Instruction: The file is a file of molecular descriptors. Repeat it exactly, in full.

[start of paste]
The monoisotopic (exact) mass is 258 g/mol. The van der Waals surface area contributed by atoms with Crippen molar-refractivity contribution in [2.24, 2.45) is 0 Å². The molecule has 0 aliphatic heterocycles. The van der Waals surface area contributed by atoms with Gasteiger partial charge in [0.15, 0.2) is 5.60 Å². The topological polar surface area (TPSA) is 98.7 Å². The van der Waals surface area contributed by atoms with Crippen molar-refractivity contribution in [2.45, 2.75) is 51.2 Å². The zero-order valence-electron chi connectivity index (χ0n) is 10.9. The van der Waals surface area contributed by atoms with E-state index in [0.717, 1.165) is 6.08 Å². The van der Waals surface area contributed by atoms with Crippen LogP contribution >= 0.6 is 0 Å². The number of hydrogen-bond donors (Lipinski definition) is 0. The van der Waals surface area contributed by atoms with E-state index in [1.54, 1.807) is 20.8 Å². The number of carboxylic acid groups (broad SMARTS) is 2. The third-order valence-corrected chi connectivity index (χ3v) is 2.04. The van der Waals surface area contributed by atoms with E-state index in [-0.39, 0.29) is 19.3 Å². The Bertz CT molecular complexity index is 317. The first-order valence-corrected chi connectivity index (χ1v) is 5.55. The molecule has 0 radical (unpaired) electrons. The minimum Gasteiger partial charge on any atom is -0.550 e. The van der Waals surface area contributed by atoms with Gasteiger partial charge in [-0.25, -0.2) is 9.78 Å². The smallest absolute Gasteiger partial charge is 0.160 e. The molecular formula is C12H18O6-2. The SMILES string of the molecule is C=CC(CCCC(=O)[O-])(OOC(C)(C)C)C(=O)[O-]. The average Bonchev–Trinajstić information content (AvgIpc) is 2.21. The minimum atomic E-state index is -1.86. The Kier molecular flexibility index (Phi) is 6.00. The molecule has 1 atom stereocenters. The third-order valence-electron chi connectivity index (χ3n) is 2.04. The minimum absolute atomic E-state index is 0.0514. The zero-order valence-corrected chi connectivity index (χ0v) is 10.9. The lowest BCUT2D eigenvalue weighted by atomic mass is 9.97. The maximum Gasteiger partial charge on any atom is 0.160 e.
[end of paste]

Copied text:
The monoisotopic (exact) mass is 258 g/mol. The van der Waals surface area contributed by atoms with Crippen molar-refractivity contribution in [2.24, 2.45) is 0 Å². The molecule has 0 aliphatic heterocycles. The van der Waals surface area contributed by atoms with Gasteiger partial charge in [0.15, 0.2) is 5.60 Å². The topological polar surface area (TPSA) is 98.7 Å². The van der Waals surface area contributed by atoms with Crippen molar-refractivity contribution in [2.45, 2.75) is 51.2 Å². The zero-order valence-electron chi connectivity index (χ0n) is 10.9. The van der Waals surface area contributed by atoms with E-state index in [0.717, 1.165) is 6.08 Å². The van der Waals surface area contributed by atoms with Crippen LogP contribution >= 0.6 is 0 Å². The number of hydrogen-bond donors (Lipinski definition) is 0. The van der Waals surface area contributed by atoms with E-state index in [1.54, 1.807) is 20.8 Å². The number of carboxylic acid groups (broad SMARTS) is 2. The third-order valence-corrected chi connectivity index (χ3v) is 2.04. The van der Waals surface area contributed by atoms with E-state index in [-0.39, 0.29) is 19.3 Å². The Bertz CT molecular complexity index is 317. The first-order valence-corrected chi connectivity index (χ1v) is 5.55. The molecule has 0 radical (unpaired) electrons. The minimum Gasteiger partial charge on any atom is -0.550 e. The van der Waals surface area contributed by atoms with Gasteiger partial charge in [-0.25, -0.2) is 9.78 Å². The smallest absolute Gasteiger partial charge is 0.160 e. The molecular formula is C12H18O6-2. The SMILES string of the molecule is C=CC(CCCC(=O)[O-])(OOC(C)(C)C)C(=O)[O-]. The average Bonchev–Trinajstić information content (AvgIpc) is 2.21. The minimum atomic E-state index is -1.86. The Kier molecular flexibility index (Phi) is 6.00. The molecule has 1 atom stereocenters. The third-order valence-electron chi connectivity index (χ3n) is 2.04. The minimum absolute atomic E-state index is 0.0514. The zero-order valence-corrected chi connectivity index (χ0v) is 10.9. The lowest BCUT2D eigenvalue weighted by atomic mass is 9.97. The maximum Gasteiger partial charge on any atom is 0.160 e.